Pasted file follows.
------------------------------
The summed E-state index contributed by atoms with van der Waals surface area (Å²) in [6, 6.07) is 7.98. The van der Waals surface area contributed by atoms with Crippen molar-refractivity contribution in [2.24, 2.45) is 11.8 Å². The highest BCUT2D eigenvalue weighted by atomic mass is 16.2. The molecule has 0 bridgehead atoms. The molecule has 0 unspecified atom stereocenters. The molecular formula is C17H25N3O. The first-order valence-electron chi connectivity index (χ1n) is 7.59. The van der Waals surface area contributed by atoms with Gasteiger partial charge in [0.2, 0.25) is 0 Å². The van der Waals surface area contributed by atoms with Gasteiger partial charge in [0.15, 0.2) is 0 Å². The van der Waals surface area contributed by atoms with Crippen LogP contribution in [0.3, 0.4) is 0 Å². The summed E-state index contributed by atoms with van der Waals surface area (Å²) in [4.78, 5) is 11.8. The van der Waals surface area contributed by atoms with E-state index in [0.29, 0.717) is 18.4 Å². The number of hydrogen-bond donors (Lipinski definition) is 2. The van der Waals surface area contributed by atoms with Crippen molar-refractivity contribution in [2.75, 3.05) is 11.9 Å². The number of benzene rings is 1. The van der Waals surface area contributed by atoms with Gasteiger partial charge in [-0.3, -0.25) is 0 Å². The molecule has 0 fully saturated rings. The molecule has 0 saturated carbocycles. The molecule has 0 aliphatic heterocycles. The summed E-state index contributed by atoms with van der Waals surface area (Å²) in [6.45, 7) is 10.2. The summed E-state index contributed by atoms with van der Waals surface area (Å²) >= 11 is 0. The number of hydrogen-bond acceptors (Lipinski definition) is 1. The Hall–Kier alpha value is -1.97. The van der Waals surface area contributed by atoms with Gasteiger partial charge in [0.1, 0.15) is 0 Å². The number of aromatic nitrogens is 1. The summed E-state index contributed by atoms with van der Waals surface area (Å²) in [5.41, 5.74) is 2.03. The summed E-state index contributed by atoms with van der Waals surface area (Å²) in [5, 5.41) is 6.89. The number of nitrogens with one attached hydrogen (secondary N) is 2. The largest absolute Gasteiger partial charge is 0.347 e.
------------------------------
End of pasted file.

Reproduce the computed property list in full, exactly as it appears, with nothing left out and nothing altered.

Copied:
The summed E-state index contributed by atoms with van der Waals surface area (Å²) in [6, 6.07) is 7.98. The van der Waals surface area contributed by atoms with Crippen molar-refractivity contribution in [2.24, 2.45) is 11.8 Å². The highest BCUT2D eigenvalue weighted by atomic mass is 16.2. The molecule has 0 bridgehead atoms. The molecule has 0 unspecified atom stereocenters. The molecular formula is C17H25N3O. The first-order valence-electron chi connectivity index (χ1n) is 7.59. The van der Waals surface area contributed by atoms with Gasteiger partial charge in [0.2, 0.25) is 0 Å². The van der Waals surface area contributed by atoms with Gasteiger partial charge in [0.15, 0.2) is 0 Å². The van der Waals surface area contributed by atoms with Crippen LogP contribution in [0.3, 0.4) is 0 Å². The summed E-state index contributed by atoms with van der Waals surface area (Å²) in [4.78, 5) is 11.8. The van der Waals surface area contributed by atoms with E-state index in [0.29, 0.717) is 18.4 Å². The number of hydrogen-bond donors (Lipinski definition) is 2. The van der Waals surface area contributed by atoms with Crippen molar-refractivity contribution in [2.75, 3.05) is 11.9 Å². The number of benzene rings is 1. The van der Waals surface area contributed by atoms with Gasteiger partial charge in [-0.3, -0.25) is 0 Å². The molecule has 0 fully saturated rings. The molecule has 0 saturated carbocycles. The molecule has 0 aliphatic heterocycles. The summed E-state index contributed by atoms with van der Waals surface area (Å²) in [6.45, 7) is 10.2. The summed E-state index contributed by atoms with van der Waals surface area (Å²) >= 11 is 0. The number of hydrogen-bond acceptors (Lipinski definition) is 1. The Hall–Kier alpha value is -1.97. The van der Waals surface area contributed by atoms with Gasteiger partial charge in [0.1, 0.15) is 0 Å². The number of aromatic nitrogens is 1. The summed E-state index contributed by atoms with van der Waals surface area (Å²) in [5.41, 5.74) is 2.03. The summed E-state index contributed by atoms with van der Waals surface area (Å²) in [5, 5.41) is 6.89. The number of nitrogens with one attached hydrogen (secondary N) is 2. The largest absolute Gasteiger partial charge is 0.347 e.